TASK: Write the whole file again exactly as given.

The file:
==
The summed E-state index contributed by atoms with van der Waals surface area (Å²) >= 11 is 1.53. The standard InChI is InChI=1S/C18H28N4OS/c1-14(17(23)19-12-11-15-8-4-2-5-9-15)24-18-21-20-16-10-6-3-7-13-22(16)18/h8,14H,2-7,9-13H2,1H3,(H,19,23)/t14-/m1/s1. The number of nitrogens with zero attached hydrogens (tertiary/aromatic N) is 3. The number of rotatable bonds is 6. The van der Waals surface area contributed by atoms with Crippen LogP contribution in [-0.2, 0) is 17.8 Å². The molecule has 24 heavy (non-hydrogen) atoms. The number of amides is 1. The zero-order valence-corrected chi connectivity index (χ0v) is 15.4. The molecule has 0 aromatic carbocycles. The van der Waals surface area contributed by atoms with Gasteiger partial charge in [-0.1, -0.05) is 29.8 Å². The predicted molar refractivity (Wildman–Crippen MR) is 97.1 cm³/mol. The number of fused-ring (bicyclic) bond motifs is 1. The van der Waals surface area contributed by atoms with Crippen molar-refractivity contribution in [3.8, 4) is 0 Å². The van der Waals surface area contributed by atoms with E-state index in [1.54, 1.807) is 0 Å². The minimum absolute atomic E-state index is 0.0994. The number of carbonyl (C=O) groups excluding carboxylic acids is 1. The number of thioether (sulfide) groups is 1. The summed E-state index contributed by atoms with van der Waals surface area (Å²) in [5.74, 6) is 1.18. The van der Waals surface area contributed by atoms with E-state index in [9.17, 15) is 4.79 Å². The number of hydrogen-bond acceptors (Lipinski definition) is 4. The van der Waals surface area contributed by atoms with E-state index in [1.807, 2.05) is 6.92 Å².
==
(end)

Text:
The summed E-state index contributed by atoms with van der Waals surface area (Å²) >= 11 is 1.53. The standard InChI is InChI=1S/C18H28N4OS/c1-14(17(23)19-12-11-15-8-4-2-5-9-15)24-18-21-20-16-10-6-3-7-13-22(16)18/h8,14H,2-7,9-13H2,1H3,(H,19,23)/t14-/m1/s1. The number of nitrogens with zero attached hydrogens (tertiary/aromatic N) is 3. The number of rotatable bonds is 6. The van der Waals surface area contributed by atoms with Crippen LogP contribution in [-0.2, 0) is 17.8 Å². The molecule has 24 heavy (non-hydrogen) atoms. The number of amides is 1. The zero-order valence-corrected chi connectivity index (χ0v) is 15.4. The molecule has 0 aromatic carbocycles. The van der Waals surface area contributed by atoms with Gasteiger partial charge in [-0.1, -0.05) is 29.8 Å². The predicted molar refractivity (Wildman–Crippen MR) is 97.1 cm³/mol. The number of fused-ring (bicyclic) bond motifs is 1. The van der Waals surface area contributed by atoms with Crippen molar-refractivity contribution in [3.8, 4) is 0 Å². The van der Waals surface area contributed by atoms with E-state index in [1.54, 1.807) is 0 Å². The minimum absolute atomic E-state index is 0.0994. The number of carbonyl (C=O) groups excluding carboxylic acids is 1. The number of thioether (sulfide) groups is 1. The summed E-state index contributed by atoms with van der Waals surface area (Å²) in [5.74, 6) is 1.18. The van der Waals surface area contributed by atoms with E-state index in [9.17, 15) is 4.79 Å². The number of hydrogen-bond acceptors (Lipinski definition) is 4. The van der Waals surface area contributed by atoms with E-state index in [1.807, 2.05) is 6.92 Å².